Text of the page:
Opportunities for under-16s to gain real vocational experience in college are under threat from cuts, colleges have warned.
In its submission to the Wolf review of vocational education, the Association of Colleges (AoC) said members were already seeing fewer 14- to 16-year-olds going to colleges, after the funding to support the increased flexibility programme was reduced.
The AoC said in its evidence: "Colleges have no direct access to funding for 14- to 16-year-olds. A large number of programmes of part-time 14-16 provision were set up by colleges under the increased flexibility programme in the last decade, but their future is uncertain.
"Funding to schools to support this provision has been reduced, and despite the acknowledged success of these programmes, colleges report significant reductions in the numbers of young people being sent by schools."
The number of under-16s in college has fallen from over 100,000 in 2005 to 73,000 this year, mostly studying below GCSE level. Colleges believe this option is vital since just over half of 16-year-olds leave school without five good GCSEs including English and maths.
They call for a package of measures to ensure a wide range of vocational options are open to 14-to-16 year olds: a right to attend college earlier; a role for colleges in the development of options such as university technical colleges and studio schools; and a national funding formula for secondary education similar to the system for 16-19.
The AoC said that the expansion of "sometimes poorly delivered lower-level vocational qualifications has, in the eyes of many, devalued vocational qualifications in general", and that colleges should play the major role in teaching vocational subjects in their area.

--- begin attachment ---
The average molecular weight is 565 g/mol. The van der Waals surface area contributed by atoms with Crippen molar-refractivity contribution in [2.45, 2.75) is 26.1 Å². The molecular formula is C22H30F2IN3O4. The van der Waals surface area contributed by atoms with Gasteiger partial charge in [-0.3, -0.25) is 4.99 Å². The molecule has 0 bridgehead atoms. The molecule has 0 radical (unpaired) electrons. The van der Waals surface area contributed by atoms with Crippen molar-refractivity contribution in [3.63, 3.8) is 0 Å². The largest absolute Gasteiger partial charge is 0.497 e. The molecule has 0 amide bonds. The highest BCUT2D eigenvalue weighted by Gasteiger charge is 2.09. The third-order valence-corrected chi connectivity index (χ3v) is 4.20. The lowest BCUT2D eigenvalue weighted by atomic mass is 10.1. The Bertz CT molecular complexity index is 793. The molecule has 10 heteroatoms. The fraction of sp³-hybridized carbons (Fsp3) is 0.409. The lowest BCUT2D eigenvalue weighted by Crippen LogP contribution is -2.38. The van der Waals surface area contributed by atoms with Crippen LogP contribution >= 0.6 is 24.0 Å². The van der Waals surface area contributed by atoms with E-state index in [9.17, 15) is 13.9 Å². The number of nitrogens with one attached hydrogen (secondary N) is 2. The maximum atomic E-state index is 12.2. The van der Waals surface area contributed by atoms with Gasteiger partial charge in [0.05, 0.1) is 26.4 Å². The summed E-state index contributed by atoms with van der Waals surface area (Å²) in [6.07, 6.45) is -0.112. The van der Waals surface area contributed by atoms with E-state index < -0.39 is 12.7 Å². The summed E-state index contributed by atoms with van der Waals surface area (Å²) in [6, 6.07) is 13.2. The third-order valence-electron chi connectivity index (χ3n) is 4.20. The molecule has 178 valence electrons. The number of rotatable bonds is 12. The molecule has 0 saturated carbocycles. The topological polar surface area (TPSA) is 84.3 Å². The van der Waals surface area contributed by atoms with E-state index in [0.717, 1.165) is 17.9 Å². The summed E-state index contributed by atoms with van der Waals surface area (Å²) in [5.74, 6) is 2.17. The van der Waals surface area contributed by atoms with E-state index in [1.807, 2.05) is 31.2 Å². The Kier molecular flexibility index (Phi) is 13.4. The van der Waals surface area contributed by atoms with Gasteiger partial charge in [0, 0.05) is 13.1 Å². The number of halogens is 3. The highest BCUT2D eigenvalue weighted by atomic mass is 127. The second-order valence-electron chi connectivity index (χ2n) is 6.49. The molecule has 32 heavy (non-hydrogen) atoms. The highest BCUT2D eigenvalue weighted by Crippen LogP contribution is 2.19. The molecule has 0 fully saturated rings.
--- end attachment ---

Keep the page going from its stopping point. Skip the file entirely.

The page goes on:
Accreditation of qualifications through sector skills councils had not worked, colleges said, with some industries such as childcare left without a full-time route for a vocational level 2 qualification as a result. It said the central role should be given to colleges and training providers, working with awarding bodies, with employers' influence limited to setting occupational standards.
The Institute for Learning (IfL), which surveyed 5,000 of its members, renewed its call for parity between its QTLS (qualified teacher learning and skills) status and QTS (qualified teacher status) in schools, so that students pursuing vocational subjects can be taught by the best-qualified people, regardless of where they study.
One teacher trainer told the IfL: "If someone can teach a subject, whether it is in an FE setting or secondary school, then surely they deserve equal status? Many of our FE trainee teachers are teaching students from schools who have opted for vocational subjects.
"In some cases these are 14- to 15-year-olds who have been excluded from school, and I see first-hand how a teacher with a wealth of vocational expertise is able to connect with young people who would otherwise miss out."
Others criticised the wastefulness of retraining to move between the sectors. A literacy teacher forced to seek a job in schools due to cutbacks said: "It is difficult to imagine that any government which strives for international competitiveness could be so short-sighted when it comes to the skills and value of FE teachers.
"In addition, the Training and Development Agency for Schools is subsidising my training, which can at best be described as a duplication of all my previous FE teacher training and CPD. As the Government tries to make efficiency savings, they are missing probably one of the most obvious and sensible moves."